Warrior Pack brings novelty into the health food and supplement industry
If you’re one who’s ever felt overwhelmed by the plethora of products available in the health food and supplement marketplace, Warrior Pack is here to save the day. The soon-to-be-launched e-commerce store delivers novelty boxes of handpicked products to your door every month, allowing you to decide what works for you without spending a heavy buck.
Entrepreneur Michael McEwan noticed consumers were often left puzzled on which pre-workout protein snacks or energy supplements would be worth buying. They had no way to test products cost-effectively and was left to second-guess which would be best suited to their health and fitness purposes. This gave him the idea to start Warrior Pack. Rather than buying a full-sized product that costs $30 to $40, Warrior Pack offers a monthly novelty box starting at $20 for the consumer to try 7 to 10 different products – keeping things “fresh and simple so you can smash your goals”.
“It’s putting the power back into the hands of the consumer. They’re getting a box every month with a range of products to try and there’ll be plenty of information accompanying the product. Once they know what works and what doesn’t, they can then buy the full sized product, or just continue trying different products every month,” says McEwan, Founder of Warrior Pack.
Warrior Pack’s Facebook page has generated 600 likes in under two weeks, and attracted positive feedback from pre-launch customers who’ve expressed enthusiasm towards getting their first novelty box.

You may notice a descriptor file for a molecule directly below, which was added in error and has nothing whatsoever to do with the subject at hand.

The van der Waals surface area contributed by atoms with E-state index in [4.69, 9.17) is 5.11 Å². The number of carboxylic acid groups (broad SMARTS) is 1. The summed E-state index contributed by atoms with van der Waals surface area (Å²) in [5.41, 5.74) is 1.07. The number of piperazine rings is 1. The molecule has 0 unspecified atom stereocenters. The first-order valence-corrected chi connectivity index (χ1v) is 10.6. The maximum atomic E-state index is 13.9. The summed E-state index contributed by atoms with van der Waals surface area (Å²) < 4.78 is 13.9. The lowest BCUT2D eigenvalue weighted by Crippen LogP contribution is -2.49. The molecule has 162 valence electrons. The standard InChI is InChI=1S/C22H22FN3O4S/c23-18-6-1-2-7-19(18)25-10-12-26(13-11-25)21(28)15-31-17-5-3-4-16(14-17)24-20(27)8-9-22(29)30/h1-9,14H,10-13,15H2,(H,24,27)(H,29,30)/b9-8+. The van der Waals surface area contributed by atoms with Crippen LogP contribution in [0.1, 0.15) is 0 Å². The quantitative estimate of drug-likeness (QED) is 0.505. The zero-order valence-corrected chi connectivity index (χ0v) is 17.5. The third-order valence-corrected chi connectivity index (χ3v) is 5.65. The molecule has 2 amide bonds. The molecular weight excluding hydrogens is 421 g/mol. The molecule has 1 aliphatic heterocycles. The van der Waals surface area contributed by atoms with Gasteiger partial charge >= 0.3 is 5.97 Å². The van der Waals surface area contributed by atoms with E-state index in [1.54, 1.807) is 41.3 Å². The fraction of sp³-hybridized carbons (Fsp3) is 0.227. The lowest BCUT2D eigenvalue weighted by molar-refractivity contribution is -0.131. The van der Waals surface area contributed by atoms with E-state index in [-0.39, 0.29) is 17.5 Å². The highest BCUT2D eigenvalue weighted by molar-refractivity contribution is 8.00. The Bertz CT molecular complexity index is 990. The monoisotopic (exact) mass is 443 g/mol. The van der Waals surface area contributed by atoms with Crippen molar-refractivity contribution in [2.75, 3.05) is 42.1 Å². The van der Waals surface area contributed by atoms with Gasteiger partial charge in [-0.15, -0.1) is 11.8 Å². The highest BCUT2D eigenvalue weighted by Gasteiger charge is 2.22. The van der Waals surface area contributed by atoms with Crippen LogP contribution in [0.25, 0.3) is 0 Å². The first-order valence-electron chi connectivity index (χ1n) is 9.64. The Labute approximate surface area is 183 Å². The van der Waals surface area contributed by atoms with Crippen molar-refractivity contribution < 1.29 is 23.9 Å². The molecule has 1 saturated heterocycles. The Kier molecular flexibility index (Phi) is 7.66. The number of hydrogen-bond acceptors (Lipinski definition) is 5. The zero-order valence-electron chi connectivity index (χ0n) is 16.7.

“The response has just been amazing. People are already interested in buying before the business has even kicked off. It really does validate my business idea, and motivates me to launch it as quickly as possible!” says McEwan.
Thus far, McEwan has spent $200 on the website, and doesn’t expect to be spending more than a total of $1000 by the time it launched officially in October. The next spend will be on pre-launch orders and shipping.
He will be embarking on an ambitious marketing mission, trying to get as many influencers on board to help promote Warrior Pack. McEwan says he’ll be targeting popular fitness trainers and models who have a following of 30,000 to 50,000 acolytes.
Once he builds strong relationships with these influencers, McEwan plans to offer a range of exclusive novelty boxes named after the trainer or model on board with the mission, who will select their own box of products based on personal preference.
Warrior Pack will also be offering custom boxes where the consumer can pick their own selection of samples.
No challenges have been faced during the development and pre-launch phase, though McEwan acknowledges challenges arising in the future – particularly in regards to the logistics of shipping and other variables that come into play when running an e-commerce store.
Take a peek of the site via www.warriorpack.com.au and like Warrior Pack’s Facebook page for updates on the launch.